Is there any different instruction you would have given Al if you were there after round one?
He followed the right game plan. Just like he told Urijah the key to the fight was to stay offensive, and I think he did a great job doing that. Myles wanted to win but he didn’t want to fight, didn’t want to go to war. Al wanted to do all those things. I would have just told him to stick to the plan. Jut stay after him and you’ll get him.
How important is Al’s endurance and his relentless ability to continue to attack during a fight help him in a fight like Friday Night?
I’ve always said Al is a “downhill fighter”. Even if his opponent thinks he’s doing well, they take one deep breath and he turns it on to another level. He has incredible conditioning and that’s what gives him the confidence to get to the later rounds. Him being so well rounded is an important part of that ability. It’s very valuable to know who you are and be able to apply it as a fighter. That confidence in his conditioning helps Al stretch a fight and continue to stay aggressive as the fight goes on.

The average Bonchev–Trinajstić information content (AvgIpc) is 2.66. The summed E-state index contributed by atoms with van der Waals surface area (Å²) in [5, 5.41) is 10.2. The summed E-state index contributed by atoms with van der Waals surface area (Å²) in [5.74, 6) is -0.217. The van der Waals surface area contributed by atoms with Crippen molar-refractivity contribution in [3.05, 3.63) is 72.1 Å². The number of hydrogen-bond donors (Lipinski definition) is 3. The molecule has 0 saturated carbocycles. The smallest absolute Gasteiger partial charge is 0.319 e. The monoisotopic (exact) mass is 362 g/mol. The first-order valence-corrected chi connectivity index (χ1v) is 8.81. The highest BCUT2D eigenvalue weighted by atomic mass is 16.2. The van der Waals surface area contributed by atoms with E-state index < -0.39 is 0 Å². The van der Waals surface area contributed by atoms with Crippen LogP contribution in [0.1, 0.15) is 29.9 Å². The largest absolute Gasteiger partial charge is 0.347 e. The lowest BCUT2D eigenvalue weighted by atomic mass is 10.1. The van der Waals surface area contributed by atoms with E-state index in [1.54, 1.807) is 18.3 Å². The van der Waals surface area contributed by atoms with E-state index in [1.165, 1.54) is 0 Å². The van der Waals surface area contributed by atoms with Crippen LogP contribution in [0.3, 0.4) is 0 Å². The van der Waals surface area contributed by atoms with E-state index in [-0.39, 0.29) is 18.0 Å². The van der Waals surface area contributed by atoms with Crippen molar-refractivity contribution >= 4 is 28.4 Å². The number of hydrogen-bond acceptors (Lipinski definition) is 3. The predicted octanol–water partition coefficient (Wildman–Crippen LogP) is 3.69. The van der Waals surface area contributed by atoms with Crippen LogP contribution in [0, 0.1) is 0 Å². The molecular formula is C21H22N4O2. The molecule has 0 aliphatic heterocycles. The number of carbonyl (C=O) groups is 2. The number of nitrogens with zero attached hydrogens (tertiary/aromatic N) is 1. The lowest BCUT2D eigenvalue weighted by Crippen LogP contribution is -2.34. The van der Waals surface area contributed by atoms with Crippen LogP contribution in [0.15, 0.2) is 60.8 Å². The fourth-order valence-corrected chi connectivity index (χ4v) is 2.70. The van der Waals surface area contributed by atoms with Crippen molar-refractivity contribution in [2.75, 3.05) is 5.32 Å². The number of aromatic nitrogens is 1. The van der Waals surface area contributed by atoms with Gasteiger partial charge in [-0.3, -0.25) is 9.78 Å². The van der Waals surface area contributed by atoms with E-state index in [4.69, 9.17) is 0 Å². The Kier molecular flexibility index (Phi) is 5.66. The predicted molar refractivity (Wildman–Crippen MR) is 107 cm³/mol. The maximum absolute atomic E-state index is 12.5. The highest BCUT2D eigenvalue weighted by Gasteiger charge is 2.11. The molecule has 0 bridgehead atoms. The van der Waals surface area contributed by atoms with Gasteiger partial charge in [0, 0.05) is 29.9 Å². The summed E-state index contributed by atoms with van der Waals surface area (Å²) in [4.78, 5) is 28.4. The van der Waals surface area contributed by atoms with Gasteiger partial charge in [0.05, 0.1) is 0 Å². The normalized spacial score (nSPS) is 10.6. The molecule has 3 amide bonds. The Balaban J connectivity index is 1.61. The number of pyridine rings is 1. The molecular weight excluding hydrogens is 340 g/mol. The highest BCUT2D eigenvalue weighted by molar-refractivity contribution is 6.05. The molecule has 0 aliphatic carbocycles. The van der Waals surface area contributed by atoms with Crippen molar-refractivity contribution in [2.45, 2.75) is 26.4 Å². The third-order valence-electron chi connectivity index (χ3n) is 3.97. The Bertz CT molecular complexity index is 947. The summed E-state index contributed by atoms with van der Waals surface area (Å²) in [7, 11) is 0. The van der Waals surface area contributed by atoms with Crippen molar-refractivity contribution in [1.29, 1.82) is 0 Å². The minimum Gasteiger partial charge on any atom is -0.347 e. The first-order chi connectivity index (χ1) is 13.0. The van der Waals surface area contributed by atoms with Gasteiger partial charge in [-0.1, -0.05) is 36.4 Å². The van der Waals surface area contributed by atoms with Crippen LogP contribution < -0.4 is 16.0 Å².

What are the keys to Al being successful from here out?
Al’s locked in now. I think he needs to just keep doing what he’s doing. Working hard and competing every day. If he continues to do that he’s going help himself improve as well as all the people around him on Team Faber. He may even be training a little less then normal which isn’t necessarily a bad thing. Sometimes we have to back him off here because he’s training too hard.
I’ve been trying to put people on the spot for the last question. Al’s in the quarter finals now, do you see him in the finals come June?
I think there’s a great chance you see him in the finals in June. Like I said he’s a downhill guy. Once he starts getting some momentum he turn’s it into a whole new gear. Every positive day Al has increases his chances exponentially.
Interview by Matt Pellicane